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Low prices help McDonald's beat profit expectations

A McDonald's restaurant's drive-thru sign is pictured in Los Angeles
A McDonald's restaurant's drive-thru sign is pictured in Los Angeles

By Lisa Baertlein

LOS ANGELES (Reuters) - McDonald's Corp reported a higher-than-expected quarterly profit on Friday as low prices brought in strong sales in Europe and the United States. The company's share price rose 3.1 percent.

June sales at restaurants open at least 13 months were far stronger than analysts expected. During the month, same-restaurant sales were up 6.9 percent in the United States, 9.1 percent in Europe and 4.8 percent in the Asia/Pacific, Middle East and Africa unit.

Analysts were expecting June same-restaurant sales to rise 2 percent in the United States, 3 percent in Europe and 2 percent in the Asia/Pacific, Middle East and Africa unit.

Europe is McDonald's largest market for sales, contributing about 40 percent of revenue. The United States is a close second.

"It's the consistency of the everyday value message that has helped them a lot," said Lazard Capital Markets analyst Matthew DiFrisco, who added that McDonald's is good at adjusting its marketing to keep customers coming in.

McDonald's has been taking market share from its fast food peers for many months. It has benefited from improving food quality, adding Dollar Menu items and introducing high-margin beverages such as coffee and fruit smoothies to broaden its appeal beyond the young men who account for the biggest share of sales at most other fast-food chains.

It is also renovating restaurants in Europe and the United States.

Europe's top performers were France, Britain and Russia.

"Broadly speaking, there was just a little bit of a lift in people's willingness to spend in Europe," said Bernstein Research analyst Sara Senatore.

McDonald's global same-restaurant sales rose 5.6 percent in the second quarter. It forecast July results that are up 4 percent to 5 percent overall.

Janney Capital Markets analyst Mark Kalinowski, who correctly signaled that the June U.S. result would be significantly above what many analysts were targeting, said some key competitors are floundering.

In particular, he said, Carrols Restaurant Group -- one of privately held Burger King's biggest franchisees -- saw same-restaurant sales at its Burger King restaurants fell 3.6 percent in the second quarter.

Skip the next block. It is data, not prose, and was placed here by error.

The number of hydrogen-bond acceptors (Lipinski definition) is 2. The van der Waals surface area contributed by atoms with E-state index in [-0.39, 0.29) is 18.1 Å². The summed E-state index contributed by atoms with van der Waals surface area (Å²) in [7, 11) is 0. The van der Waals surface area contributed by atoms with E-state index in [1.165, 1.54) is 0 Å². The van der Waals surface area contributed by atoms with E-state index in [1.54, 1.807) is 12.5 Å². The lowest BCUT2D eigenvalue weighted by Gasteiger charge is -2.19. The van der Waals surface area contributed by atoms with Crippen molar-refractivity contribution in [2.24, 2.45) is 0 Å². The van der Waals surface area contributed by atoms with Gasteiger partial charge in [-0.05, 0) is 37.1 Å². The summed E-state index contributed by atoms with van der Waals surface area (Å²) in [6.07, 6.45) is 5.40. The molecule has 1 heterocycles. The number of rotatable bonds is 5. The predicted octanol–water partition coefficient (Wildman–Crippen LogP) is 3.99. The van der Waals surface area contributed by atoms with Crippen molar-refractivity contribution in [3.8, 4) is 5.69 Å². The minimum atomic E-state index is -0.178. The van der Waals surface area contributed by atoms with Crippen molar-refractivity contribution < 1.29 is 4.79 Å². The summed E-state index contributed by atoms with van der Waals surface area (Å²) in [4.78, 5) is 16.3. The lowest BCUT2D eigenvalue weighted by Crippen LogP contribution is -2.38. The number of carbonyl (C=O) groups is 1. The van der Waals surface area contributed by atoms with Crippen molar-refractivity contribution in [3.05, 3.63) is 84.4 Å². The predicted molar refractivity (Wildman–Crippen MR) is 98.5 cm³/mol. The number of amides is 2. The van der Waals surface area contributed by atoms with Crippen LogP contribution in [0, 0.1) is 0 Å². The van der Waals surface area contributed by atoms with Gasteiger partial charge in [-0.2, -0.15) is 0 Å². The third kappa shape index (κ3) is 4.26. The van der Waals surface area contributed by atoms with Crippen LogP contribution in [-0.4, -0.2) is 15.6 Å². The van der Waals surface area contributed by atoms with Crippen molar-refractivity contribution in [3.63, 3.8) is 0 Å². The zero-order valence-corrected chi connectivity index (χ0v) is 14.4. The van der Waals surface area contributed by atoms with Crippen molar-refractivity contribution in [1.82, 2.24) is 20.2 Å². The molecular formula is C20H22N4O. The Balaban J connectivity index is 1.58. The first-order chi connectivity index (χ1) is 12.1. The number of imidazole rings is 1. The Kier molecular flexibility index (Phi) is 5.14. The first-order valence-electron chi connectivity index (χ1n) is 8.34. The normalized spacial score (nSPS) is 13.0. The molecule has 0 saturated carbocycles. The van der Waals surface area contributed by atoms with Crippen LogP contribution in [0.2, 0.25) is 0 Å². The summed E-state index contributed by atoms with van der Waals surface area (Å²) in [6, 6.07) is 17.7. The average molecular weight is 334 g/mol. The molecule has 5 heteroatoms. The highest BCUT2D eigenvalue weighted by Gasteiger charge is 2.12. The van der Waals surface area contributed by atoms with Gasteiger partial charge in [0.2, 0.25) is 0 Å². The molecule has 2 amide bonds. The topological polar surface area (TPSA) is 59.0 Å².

Rival Yum Brands Inc recently reported another quarter of strong earnings based on growth in China, but its U.S. Taco Bell business is hurting from a dismissed lawsuit over the quality of its ground beef.

Shares in Yum, also the parent of the KFC and Pizza Hut chains, were up 0.4 percent. Stock in burger chain Wendy's was up 1.3 percent.

Shares of McDonald's, which has 32,000 restaurants, were up $2.69 to $89.22 on the New York Stock Exchange in the middle of the trading day. The shares closed at an all-time high of $86.54 on Thursday.

HOLDING THE LINE ON PRICES?

Second-quarter net income rose 15 percent to $1.41 billion, or $1.35 per share, topping the average analyst forecast of $1.28 per share, according to Thomson Reuters I/B/E/S.

Foreign currency translation boosted earnings by 10 cents per share in the second quarter.

Revenue rose to $6.91 billion from $5.95 billion.

Analysts said the strong results showed that McDonald's has pricing power.

"We will continue to consider future price increases," McDonald's Chief Financial Officer Peter Bensen said on a conference call with analysts.

McDonald's has raised prices on some premium products to help offset higher food costs. The company still expects those costs to rise 4 percent to 4.5 percent in the United States and Europe this year.

McDonald's wants customers to keep coming through its doors, so Bensen said it would be "judicious" with additional price hikes.

"You can bet their competitors wish they would take pricing," said Victory Capital Management analyst Dave Kolpak. "You can't do it if McDonald's doesn't. They're putting the heat on the competition."

(Editing by Gerald E. McCormick and Lisa Von Ahn and Matthew Lewis)

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